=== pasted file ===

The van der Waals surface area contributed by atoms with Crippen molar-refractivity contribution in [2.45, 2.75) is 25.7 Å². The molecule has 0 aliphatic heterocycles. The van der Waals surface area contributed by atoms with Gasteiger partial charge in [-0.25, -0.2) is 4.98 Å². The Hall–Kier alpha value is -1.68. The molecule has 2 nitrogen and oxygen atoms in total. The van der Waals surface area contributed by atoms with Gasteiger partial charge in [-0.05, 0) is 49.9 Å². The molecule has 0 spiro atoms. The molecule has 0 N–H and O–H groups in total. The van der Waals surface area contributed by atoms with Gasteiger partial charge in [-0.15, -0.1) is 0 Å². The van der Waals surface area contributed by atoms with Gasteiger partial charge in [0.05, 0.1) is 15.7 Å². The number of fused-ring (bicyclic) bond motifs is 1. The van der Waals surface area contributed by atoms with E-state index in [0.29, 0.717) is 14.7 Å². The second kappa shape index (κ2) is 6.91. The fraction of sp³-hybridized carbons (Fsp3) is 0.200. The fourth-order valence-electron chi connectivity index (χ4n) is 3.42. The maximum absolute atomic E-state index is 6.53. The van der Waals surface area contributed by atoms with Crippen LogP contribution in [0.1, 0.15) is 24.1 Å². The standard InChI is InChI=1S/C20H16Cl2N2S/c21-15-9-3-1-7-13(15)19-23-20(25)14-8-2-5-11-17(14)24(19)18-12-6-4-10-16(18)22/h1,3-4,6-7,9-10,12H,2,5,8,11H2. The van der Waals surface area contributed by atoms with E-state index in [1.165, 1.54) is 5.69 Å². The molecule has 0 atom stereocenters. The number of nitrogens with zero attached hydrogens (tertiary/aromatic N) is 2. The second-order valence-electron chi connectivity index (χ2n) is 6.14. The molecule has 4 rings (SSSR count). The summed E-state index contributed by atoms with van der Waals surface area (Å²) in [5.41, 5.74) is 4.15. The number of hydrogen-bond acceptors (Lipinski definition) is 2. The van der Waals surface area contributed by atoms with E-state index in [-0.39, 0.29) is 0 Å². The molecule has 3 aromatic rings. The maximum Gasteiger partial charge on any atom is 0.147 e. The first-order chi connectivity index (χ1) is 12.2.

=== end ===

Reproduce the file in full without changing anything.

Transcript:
The van der Waals surface area contributed by atoms with Crippen molar-refractivity contribution in [2.45, 2.75) is 25.7 Å². The molecule has 0 aliphatic heterocycles. The van der Waals surface area contributed by atoms with Gasteiger partial charge in [-0.25, -0.2) is 4.98 Å². The Hall–Kier alpha value is -1.68. The molecule has 2 nitrogen and oxygen atoms in total. The van der Waals surface area contributed by atoms with Gasteiger partial charge in [-0.05, 0) is 49.9 Å². The molecule has 0 spiro atoms. The molecule has 0 N–H and O–H groups in total. The van der Waals surface area contributed by atoms with Gasteiger partial charge in [-0.15, -0.1) is 0 Å². The van der Waals surface area contributed by atoms with Gasteiger partial charge in [0.05, 0.1) is 15.7 Å². The number of fused-ring (bicyclic) bond motifs is 1. The van der Waals surface area contributed by atoms with E-state index in [0.29, 0.717) is 14.7 Å². The second kappa shape index (κ2) is 6.91. The fraction of sp³-hybridized carbons (Fsp3) is 0.200. The fourth-order valence-electron chi connectivity index (χ4n) is 3.42. The maximum absolute atomic E-state index is 6.53. The van der Waals surface area contributed by atoms with Crippen LogP contribution in [0.1, 0.15) is 24.1 Å². The standard InChI is InChI=1S/C20H16Cl2N2S/c21-15-9-3-1-7-13(15)19-23-20(25)14-8-2-5-11-17(14)24(19)18-12-6-4-10-16(18)22/h1,3-4,6-7,9-10,12H,2,5,8,11H2. The van der Waals surface area contributed by atoms with E-state index in [1.165, 1.54) is 5.69 Å². The molecule has 0 atom stereocenters. The number of nitrogens with zero attached hydrogens (tertiary/aromatic N) is 2. The second-order valence-electron chi connectivity index (χ2n) is 6.14. The molecule has 4 rings (SSSR count). The summed E-state index contributed by atoms with van der Waals surface area (Å²) in [5.41, 5.74) is 4.15. The number of hydrogen-bond acceptors (Lipinski definition) is 2. The van der Waals surface area contributed by atoms with E-state index in [-0.39, 0.29) is 0 Å². The molecule has 3 aromatic rings. The maximum Gasteiger partial charge on any atom is 0.147 e. The first-order chi connectivity index (χ1) is 12.2.